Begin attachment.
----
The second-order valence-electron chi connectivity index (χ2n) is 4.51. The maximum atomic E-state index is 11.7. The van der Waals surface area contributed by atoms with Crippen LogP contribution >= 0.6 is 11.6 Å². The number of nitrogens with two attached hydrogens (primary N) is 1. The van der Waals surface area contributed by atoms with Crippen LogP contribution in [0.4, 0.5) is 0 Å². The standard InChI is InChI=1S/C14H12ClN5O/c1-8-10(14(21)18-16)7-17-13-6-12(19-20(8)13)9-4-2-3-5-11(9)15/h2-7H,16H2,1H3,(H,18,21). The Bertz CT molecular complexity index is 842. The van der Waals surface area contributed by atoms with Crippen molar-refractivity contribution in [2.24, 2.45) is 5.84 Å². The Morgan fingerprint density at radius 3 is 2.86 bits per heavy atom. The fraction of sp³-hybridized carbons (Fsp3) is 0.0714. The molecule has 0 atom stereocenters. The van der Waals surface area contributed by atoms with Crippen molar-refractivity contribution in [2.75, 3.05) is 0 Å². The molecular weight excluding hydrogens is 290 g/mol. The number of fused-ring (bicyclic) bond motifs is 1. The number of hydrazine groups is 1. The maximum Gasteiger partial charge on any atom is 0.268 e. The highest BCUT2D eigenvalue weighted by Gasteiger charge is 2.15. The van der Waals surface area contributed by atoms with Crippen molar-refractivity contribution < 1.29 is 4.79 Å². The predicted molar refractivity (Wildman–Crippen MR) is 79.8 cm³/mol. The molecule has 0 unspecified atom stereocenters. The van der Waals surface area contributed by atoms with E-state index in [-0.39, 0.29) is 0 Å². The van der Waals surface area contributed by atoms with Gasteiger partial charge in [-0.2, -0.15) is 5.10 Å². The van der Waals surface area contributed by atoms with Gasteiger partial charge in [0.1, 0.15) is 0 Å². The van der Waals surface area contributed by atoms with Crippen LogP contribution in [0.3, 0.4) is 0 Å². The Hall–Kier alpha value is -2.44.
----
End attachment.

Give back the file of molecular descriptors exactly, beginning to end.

The second-order valence-electron chi connectivity index (χ2n) is 4.51. The maximum atomic E-state index is 11.7. The van der Waals surface area contributed by atoms with Crippen LogP contribution >= 0.6 is 11.6 Å². The number of nitrogens with two attached hydrogens (primary N) is 1. The van der Waals surface area contributed by atoms with Crippen LogP contribution in [0.4, 0.5) is 0 Å². The standard InChI is InChI=1S/C14H12ClN5O/c1-8-10(14(21)18-16)7-17-13-6-12(19-20(8)13)9-4-2-3-5-11(9)15/h2-7H,16H2,1H3,(H,18,21). The Bertz CT molecular complexity index is 842. The van der Waals surface area contributed by atoms with Crippen molar-refractivity contribution in [2.24, 2.45) is 5.84 Å². The Morgan fingerprint density at radius 3 is 2.86 bits per heavy atom. The fraction of sp³-hybridized carbons (Fsp3) is 0.0714. The molecule has 0 atom stereocenters. The van der Waals surface area contributed by atoms with Crippen molar-refractivity contribution in [2.75, 3.05) is 0 Å². The molecular weight excluding hydrogens is 290 g/mol. The number of fused-ring (bicyclic) bond motifs is 1. The number of hydrazine groups is 1. The maximum Gasteiger partial charge on any atom is 0.268 e. The highest BCUT2D eigenvalue weighted by Gasteiger charge is 2.15. The van der Waals surface area contributed by atoms with Crippen molar-refractivity contribution < 1.29 is 4.79 Å². The predicted molar refractivity (Wildman–Crippen MR) is 79.8 cm³/mol. The molecule has 0 unspecified atom stereocenters. The van der Waals surface area contributed by atoms with E-state index in [-0.39, 0.29) is 0 Å². The van der Waals surface area contributed by atoms with Gasteiger partial charge in [-0.2, -0.15) is 5.10 Å². The van der Waals surface area contributed by atoms with Gasteiger partial charge in [0.1, 0.15) is 0 Å². The van der Waals surface area contributed by atoms with Crippen LogP contribution in [0.3, 0.4) is 0 Å². The Hall–Kier alpha value is -2.44.